A great read given the current political turmoil in South Africa.
We might think, as South Africa continues to lurch from crisis to crisis, that this is probably the worst we’ve had to endure since the ANC came to power in 1994.
But the kleptocracy and rampant corruption which have characterised Jacob Zuma’s presidency have their origins back in the 1990s, even before Thabo Mbeki took over the presidency from Nelson Mandela.
Remember the arms deal? Remember Travelgate? Remember Sarafina 2? I’ve been reading Tony Leon’s autobiography, On The Contrary, which was published in 2008. It provides a fascinating insight into, and indeed an authoritative history of, that era.
He deals extensively with the change of approach when Mbeki took over as president in 1999. Out went Mandela’s policy of reconciliation among the races and in came one of retribution, as Mbeki sought to exploit supposed white guilt for all it was worth.
The changing of colonial names was always high on the ANC’s agenda, and remains so today. I remember ANC city councillors in Port Elizabeth expressing the desire to destroy a statue of Queen Victoria on the market square.
My predictions regarding an “iconoclastic orgy” against colonial-era monuments came true in 2014, when the anarchic “fallist” campaign was launched with Nazi-like fervour. Attacks on such monuments began in earnest when the Cecil John Rhodes statue at the University of Cape Town was targeted. Copycat attacks were carried out across South Africa.
The early 2000s saw Mbeki take a disgraceful dissident stand against the globally accepted and scientifically proven view that HIV causes Aids. He and his health ministers (first Nkosazana Dlamini-Zuma, then Manto Tshabalala-Msimang) clashed with Democratic Party/Alliance leader Leon, as well as with the Treatment Action Campaign, over this issue. Meanwhile, HIV-positive people died in their thousands as they were denied antiretrovirals.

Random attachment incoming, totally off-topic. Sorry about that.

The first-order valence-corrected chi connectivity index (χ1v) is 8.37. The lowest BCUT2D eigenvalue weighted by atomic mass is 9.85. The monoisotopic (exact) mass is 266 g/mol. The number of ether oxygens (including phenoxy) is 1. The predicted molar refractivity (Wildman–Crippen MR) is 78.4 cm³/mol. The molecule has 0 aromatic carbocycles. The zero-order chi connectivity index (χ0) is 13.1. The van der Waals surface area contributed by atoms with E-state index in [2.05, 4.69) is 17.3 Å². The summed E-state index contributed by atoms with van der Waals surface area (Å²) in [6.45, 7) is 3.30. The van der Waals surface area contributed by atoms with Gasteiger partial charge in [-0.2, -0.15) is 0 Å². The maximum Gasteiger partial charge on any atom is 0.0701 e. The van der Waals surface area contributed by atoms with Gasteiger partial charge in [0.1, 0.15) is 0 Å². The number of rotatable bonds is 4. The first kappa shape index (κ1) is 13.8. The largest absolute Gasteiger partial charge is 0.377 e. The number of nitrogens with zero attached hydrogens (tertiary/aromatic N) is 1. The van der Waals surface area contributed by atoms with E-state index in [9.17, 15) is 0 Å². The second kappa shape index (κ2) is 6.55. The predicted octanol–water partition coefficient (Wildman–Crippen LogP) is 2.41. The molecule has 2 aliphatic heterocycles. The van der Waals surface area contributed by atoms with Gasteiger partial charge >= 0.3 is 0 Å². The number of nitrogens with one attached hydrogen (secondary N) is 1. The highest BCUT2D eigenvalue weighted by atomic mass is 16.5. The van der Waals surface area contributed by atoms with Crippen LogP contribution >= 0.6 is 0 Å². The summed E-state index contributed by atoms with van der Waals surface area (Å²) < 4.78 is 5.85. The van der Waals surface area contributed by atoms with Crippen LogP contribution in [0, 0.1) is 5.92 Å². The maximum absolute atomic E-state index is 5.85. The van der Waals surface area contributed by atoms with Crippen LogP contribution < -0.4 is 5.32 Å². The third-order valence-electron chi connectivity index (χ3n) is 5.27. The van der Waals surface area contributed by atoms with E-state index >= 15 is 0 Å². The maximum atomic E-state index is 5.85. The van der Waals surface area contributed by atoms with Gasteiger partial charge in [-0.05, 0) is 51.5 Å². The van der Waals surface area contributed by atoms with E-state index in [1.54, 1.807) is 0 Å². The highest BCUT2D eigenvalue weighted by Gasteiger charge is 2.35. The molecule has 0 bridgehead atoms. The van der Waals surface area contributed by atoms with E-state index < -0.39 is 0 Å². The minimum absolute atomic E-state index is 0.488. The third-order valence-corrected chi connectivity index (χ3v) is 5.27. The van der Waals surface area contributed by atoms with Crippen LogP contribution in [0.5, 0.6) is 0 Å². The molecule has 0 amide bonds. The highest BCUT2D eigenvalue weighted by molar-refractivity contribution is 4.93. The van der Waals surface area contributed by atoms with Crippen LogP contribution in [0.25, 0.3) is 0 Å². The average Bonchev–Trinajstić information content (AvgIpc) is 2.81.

As if that wasn’t bad enough, in the early 2000s Mbeki and Dlamini-Zuma (by now foreign minister) sided with Robert Mugabe as the Zimbabwean president – with Mandela stepping down, the senior liberation struggle leader in Southern Africa – set about forcing productive white commercial farmers from their land. In just a few years, Mugabe destroyed one of the strongest economies in the sub-continent.
We continue to sit with the results today as millions of Zimbabweans fled to South Africa, or further afield, and that country, still under the yoke of Zanu-PF oppression, remains a failed state.
So anyway, in 2004, the Herald newspaper finally decided they would no longer publish my articles attacking the ANC’s policy on Aids, Zimbabwe, etc. My response was to self-publish this book, which deals satirically with all the above issues.
I set the story a decade or so in the future. Clearly, some 12 years later, things have not turned out quite as badly on some fronts as I predicted.
But I believe the underlying message of this book remains relevant, particularly at a time when the “decolonisation” campaign is gathering momentum on our campuses.
Oh, and at the time Taliban leader Dullah Omar and al-Qaeda founder Osama bin Laden were among the most wanted men on earth. They play a cameo role in this story.